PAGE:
Miami Grand Prix is now ‘95 per cent’ complete

Sam Cooper
Miami Grand Prix CEO Richard Cregan. Zandvoort, September 2021.

The CEO of the Miami Grand Prix Richard Cregan at the 2021 Dutch Grand Prix. Zandvoort, September 2021.

The organisers of the Miami Grand Prix say the Miami International Autodrome circuit is “95 per cent” complete as time ticks down to the inaugural race at the venue.

Following significant opposition from local residents, the Miami Grand Prix was finally confirmed to be joining F1 as part of the 2022 calendar in April 2021.

Work began to construct the track, which wraps around the Hard Rock stadium, in May as organisers raced to have the circuit ready in under a year.

The Miami GP managing partner Tom Garfinkel conceded the track will not be laid until 45 days before the race but steady progress has been made and it appears the circuit will now be ready in time.

Richard Cregan, who was formerly the boss of the Abu Dhabi and Russian Grand Prix before becoming CEO of the Miami Grand Prix, said the track was “95 per cent” complete.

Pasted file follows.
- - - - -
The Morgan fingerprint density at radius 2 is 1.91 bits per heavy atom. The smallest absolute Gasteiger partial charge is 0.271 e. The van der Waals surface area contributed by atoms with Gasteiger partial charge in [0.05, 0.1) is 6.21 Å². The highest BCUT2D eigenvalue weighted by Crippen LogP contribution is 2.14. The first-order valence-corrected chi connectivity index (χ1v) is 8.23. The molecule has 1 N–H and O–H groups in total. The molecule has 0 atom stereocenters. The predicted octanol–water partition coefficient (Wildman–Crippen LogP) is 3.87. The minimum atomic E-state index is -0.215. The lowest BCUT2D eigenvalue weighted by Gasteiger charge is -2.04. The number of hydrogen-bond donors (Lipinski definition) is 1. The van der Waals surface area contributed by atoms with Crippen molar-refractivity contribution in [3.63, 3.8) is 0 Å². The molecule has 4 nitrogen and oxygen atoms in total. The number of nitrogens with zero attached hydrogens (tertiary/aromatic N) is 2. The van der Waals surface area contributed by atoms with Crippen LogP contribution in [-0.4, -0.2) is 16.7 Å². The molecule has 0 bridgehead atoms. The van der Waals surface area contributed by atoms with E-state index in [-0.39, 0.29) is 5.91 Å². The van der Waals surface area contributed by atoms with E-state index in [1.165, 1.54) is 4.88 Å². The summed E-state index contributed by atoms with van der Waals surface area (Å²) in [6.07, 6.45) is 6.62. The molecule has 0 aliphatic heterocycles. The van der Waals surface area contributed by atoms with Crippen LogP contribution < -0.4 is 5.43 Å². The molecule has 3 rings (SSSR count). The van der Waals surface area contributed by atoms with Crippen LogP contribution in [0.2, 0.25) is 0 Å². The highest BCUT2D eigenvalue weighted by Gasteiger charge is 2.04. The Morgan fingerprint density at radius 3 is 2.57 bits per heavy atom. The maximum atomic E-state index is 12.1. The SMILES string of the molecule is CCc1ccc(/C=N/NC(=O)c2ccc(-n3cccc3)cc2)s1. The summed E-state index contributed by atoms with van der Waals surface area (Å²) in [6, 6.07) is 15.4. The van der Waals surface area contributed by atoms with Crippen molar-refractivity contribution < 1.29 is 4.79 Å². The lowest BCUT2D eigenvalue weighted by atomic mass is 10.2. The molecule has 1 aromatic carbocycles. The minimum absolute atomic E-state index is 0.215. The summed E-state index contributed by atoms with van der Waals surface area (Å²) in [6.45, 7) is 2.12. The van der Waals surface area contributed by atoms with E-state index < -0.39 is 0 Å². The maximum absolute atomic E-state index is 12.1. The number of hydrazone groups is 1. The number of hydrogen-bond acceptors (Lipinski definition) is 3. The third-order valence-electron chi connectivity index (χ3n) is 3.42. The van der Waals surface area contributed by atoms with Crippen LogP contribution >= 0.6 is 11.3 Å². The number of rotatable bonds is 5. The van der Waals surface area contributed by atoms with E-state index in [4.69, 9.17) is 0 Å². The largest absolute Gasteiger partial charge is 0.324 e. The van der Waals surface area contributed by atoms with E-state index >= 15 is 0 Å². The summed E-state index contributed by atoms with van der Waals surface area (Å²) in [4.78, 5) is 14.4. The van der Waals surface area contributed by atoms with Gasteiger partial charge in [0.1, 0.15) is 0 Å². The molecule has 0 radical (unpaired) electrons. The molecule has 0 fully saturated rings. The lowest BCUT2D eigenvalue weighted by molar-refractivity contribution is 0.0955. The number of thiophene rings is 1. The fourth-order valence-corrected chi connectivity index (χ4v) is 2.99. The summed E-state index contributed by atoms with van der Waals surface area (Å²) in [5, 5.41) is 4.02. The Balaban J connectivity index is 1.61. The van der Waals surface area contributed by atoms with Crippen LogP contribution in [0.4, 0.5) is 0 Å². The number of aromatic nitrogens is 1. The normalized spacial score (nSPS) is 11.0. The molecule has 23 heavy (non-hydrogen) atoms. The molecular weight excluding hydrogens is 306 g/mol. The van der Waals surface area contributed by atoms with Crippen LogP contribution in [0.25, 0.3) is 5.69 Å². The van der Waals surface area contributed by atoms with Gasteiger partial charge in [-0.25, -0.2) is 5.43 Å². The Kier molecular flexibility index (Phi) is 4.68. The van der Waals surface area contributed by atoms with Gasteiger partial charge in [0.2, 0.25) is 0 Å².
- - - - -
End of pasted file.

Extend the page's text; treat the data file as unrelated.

“We’re in the final stages of this incredible circuit that will host the first-ever Formula 1 race in Miami,” Cregan said.

“We are delighted with the progress we have made and it’s a huge credit to the hard work of the team here in Miami, in consultation with both Formula 1 and the FIA to get this circuit finished in a tight timeline.

“We have tried to create a track that drivers love to race on and a campus that offers unique, best-in-class fan experiences; and we can’t wait for the first weekend in May.

“In my experience of working with new venues over the years, I’ve never seen as much effort on perfecting the surface of the track as we have done in Miami.

“Everything was exactly per the design, and everyone involved in construction has done an incredible job.”

The Miami circuit will be the 11th different US track to feature on the F1 calendar but proved to a real challenge in getting it added to the calendar.

While appearing to be hugely exciting to fans as well as the drivers themselves, local residents had concerns with both noise and air pollution. As a result, organisers added barriers to the semi-permanent circuit designed to combat both of these.

They have also pledged to spend $5 million in the city over the course of a decade as well as organising a STEM (science, technology, engineering and maths) programme that would include internships for local residents.

There will also be a curfew which states no racing can take place between after 2.30pm on school days and/or after sunset.


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